Sprinter may compete in Athens after guilty finding

Updated: July 23, 2004, 5:43 PM ET
Associated Press

U.S. sprinter Torri Edwards was found guilty of using a banned stimulant but may be able to avoid a suspension -- and keep her spot in the Olympics -- because of "exceptional circumstances."

A three-member arbitration panel, which heard Edwards' case last week, determined that "exceptional circumstances" may exist in her case, the U.S. Anti-Doping Agency announced Friday.

The arbitrators referred the case to a doping review board of the International Association of Athletics Federations, which will decide whether to impose a suspension of up to two years.

IAAF spokesman Nick Davies could not be reached for comment Friday on a time frame for a decision in the Edwards case, but USADA officials said they expect a decision before next month's Athens Olympics, where Edwards is expected to contend for a medal in the 100 and 200 meters.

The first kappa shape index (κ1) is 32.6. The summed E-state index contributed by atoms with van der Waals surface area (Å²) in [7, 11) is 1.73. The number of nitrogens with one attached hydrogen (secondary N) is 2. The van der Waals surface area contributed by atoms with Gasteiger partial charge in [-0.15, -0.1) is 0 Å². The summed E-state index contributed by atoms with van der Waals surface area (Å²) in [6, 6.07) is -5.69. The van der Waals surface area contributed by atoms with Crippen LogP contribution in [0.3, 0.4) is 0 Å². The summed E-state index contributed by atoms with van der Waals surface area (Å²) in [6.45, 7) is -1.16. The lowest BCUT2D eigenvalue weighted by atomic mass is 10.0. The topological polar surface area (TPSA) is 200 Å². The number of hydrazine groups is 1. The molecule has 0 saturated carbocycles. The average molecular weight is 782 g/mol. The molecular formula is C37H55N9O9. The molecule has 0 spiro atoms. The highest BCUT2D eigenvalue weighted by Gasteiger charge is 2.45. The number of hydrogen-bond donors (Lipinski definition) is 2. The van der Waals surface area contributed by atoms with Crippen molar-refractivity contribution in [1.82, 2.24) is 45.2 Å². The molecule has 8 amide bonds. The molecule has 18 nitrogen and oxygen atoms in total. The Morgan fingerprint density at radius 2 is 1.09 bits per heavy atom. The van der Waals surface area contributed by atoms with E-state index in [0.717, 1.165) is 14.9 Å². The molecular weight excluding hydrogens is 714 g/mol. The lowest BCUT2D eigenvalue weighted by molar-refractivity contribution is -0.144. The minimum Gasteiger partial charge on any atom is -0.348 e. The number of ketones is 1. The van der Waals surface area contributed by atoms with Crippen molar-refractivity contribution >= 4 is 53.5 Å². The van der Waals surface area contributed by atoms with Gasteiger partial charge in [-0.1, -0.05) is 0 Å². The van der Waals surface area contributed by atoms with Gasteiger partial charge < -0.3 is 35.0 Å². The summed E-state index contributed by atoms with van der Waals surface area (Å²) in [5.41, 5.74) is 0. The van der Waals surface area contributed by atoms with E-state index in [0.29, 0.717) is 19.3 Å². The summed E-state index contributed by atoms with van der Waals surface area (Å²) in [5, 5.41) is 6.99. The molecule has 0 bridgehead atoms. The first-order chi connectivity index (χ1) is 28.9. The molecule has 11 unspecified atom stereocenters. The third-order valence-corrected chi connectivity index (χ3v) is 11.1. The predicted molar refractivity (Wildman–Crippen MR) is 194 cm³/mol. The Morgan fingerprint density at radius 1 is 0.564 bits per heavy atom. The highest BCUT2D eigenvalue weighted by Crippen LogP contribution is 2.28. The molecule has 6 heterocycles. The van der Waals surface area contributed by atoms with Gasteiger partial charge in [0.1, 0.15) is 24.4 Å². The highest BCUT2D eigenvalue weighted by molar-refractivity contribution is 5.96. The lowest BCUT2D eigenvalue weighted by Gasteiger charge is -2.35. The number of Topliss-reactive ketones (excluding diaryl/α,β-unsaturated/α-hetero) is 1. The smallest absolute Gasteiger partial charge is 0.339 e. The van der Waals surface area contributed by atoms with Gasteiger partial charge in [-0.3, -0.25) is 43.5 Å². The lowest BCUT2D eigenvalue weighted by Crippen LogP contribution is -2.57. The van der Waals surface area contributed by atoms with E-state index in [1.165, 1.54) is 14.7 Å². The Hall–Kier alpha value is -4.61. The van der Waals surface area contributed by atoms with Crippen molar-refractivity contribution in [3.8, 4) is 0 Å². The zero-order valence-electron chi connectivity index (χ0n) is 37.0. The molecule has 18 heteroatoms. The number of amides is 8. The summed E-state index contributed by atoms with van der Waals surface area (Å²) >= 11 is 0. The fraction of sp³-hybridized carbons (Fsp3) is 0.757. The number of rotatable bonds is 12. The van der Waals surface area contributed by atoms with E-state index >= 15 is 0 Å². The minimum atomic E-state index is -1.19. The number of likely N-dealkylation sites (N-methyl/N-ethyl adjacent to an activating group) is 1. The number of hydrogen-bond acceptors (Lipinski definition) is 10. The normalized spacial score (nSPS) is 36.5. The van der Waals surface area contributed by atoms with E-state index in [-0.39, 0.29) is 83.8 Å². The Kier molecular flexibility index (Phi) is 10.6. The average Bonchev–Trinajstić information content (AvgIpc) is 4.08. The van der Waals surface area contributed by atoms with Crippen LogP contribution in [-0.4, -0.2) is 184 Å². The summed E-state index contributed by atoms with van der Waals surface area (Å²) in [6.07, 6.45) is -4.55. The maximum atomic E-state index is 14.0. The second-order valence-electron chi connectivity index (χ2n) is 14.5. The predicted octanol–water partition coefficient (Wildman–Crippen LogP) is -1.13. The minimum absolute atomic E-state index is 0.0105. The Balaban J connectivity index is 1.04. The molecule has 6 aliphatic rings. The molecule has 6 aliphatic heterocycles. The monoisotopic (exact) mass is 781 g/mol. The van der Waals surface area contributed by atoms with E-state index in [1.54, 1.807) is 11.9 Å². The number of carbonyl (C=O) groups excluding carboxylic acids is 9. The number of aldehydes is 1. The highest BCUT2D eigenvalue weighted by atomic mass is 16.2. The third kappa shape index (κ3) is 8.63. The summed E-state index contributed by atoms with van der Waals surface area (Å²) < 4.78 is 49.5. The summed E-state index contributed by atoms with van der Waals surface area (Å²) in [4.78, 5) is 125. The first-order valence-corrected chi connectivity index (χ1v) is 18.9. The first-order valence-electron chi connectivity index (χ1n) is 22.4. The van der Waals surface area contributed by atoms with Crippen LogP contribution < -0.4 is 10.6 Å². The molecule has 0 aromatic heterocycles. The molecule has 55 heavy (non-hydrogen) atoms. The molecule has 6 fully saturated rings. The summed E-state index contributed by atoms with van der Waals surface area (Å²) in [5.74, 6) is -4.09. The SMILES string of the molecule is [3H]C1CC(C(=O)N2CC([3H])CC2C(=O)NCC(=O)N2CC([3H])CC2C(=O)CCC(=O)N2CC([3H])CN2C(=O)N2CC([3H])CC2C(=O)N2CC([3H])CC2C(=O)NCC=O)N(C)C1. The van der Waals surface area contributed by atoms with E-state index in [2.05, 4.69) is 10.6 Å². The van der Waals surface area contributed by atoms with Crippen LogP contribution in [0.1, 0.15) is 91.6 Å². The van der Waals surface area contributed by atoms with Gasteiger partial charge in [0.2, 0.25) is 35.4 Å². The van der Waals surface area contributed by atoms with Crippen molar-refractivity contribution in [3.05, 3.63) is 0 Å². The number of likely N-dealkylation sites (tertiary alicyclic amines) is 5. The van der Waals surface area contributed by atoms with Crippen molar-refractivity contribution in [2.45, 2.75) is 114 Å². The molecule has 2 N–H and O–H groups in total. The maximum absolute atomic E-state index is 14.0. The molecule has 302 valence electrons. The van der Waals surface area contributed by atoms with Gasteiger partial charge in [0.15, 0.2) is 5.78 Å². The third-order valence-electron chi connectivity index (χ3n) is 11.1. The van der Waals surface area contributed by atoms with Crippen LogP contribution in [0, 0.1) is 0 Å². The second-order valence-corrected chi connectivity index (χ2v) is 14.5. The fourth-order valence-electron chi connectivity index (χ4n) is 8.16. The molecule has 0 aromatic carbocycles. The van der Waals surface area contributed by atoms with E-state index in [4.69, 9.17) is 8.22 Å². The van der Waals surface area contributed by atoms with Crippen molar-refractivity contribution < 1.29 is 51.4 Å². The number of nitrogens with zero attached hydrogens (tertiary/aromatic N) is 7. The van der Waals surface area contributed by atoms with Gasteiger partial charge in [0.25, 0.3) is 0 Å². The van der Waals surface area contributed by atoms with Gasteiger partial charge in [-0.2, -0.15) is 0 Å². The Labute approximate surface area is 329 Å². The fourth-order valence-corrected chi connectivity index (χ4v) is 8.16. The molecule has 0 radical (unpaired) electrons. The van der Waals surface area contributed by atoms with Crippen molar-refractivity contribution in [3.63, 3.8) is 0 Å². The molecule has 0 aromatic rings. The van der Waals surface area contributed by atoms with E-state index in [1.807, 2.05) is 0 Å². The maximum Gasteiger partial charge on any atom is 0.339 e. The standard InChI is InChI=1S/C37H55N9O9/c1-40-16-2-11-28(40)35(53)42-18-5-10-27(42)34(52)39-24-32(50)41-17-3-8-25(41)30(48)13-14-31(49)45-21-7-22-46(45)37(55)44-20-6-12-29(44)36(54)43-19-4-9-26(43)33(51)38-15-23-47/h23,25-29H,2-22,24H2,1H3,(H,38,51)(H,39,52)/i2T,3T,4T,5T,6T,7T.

"I am relieved that this phase has been completed," Edwards said in a statement posted on the Web site of her track club, HSInternational. "I have faith that the IAAF panel will review my case fairly and with an unprejudiced mind."

Edwards, an outspoken supporter of U.S. anti-drug efforts in track and field, blamed her positive test on a glucose supplement and said she did not know it contained the stimulant nikethamide.

She flunked the drug test at a meet in Fort-de-France, Martinique, on April 24. Her physician bought the glucose at a store there, Edwards said.

Edwards finished second in the 100 and third in the 200 at the U.S. Olympic trials earlier this month.

If she is suspended and forced to miss the Athens Olympics, LaShaunte'a Moore would take the third place in the 200 and Gail Devers, the fourth-place finisher in the 100, would be entitled to a spot in that event. But if Devers decides to focus on the 100-meter hurdles, in which she is the U.S. champion, that place in the 100 would go to fifth-place finisher Marion Jones -- the defending Olympic champion who is under investigation by USADA but has not been formally charged.

Copyright 2004 by The Associated Press